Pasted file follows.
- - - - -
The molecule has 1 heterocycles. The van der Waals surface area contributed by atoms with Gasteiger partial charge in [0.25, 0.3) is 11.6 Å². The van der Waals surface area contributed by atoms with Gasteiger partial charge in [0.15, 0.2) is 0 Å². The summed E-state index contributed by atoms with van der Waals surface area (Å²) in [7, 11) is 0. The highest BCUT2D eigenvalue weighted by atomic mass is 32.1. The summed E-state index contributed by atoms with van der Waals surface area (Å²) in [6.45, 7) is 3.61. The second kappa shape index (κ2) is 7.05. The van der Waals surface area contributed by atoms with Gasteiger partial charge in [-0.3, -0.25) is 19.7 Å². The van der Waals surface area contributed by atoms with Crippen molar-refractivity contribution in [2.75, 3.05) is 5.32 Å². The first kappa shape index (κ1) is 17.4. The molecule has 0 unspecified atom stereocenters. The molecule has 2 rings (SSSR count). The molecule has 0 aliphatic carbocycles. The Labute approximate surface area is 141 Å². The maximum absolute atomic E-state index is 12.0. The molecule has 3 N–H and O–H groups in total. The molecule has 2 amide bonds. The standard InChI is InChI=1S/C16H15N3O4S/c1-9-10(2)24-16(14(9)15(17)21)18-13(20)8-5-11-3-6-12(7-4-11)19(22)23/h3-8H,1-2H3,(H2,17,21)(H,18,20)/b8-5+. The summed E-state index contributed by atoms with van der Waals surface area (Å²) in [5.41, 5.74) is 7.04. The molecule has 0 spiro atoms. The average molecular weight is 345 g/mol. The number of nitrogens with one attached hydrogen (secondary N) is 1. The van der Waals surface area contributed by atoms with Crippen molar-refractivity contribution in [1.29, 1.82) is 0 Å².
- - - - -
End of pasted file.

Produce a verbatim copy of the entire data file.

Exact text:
The molecule has 1 heterocycles. The van der Waals surface area contributed by atoms with Gasteiger partial charge in [0.25, 0.3) is 11.6 Å². The van der Waals surface area contributed by atoms with Gasteiger partial charge in [0.15, 0.2) is 0 Å². The summed E-state index contributed by atoms with van der Waals surface area (Å²) in [7, 11) is 0. The highest BCUT2D eigenvalue weighted by atomic mass is 32.1. The summed E-state index contributed by atoms with van der Waals surface area (Å²) in [6.45, 7) is 3.61. The second kappa shape index (κ2) is 7.05. The van der Waals surface area contributed by atoms with Gasteiger partial charge in [-0.3, -0.25) is 19.7 Å². The van der Waals surface area contributed by atoms with Crippen molar-refractivity contribution in [2.75, 3.05) is 5.32 Å². The first kappa shape index (κ1) is 17.4. The molecule has 0 unspecified atom stereocenters. The molecule has 2 rings (SSSR count). The molecule has 0 aliphatic carbocycles. The Labute approximate surface area is 141 Å². The maximum absolute atomic E-state index is 12.0. The molecule has 3 N–H and O–H groups in total. The molecule has 2 amide bonds. The standard InChI is InChI=1S/C16H15N3O4S/c1-9-10(2)24-16(14(9)15(17)21)18-13(20)8-5-11-3-6-12(7-4-11)19(22)23/h3-8H,1-2H3,(H2,17,21)(H,18,20)/b8-5+. The summed E-state index contributed by atoms with van der Waals surface area (Å²) in [5.41, 5.74) is 7.04. The molecule has 0 spiro atoms. The average molecular weight is 345 g/mol. The number of nitrogens with one attached hydrogen (secondary N) is 1. The van der Waals surface area contributed by atoms with Crippen molar-refractivity contribution in [1.29, 1.82) is 0 Å².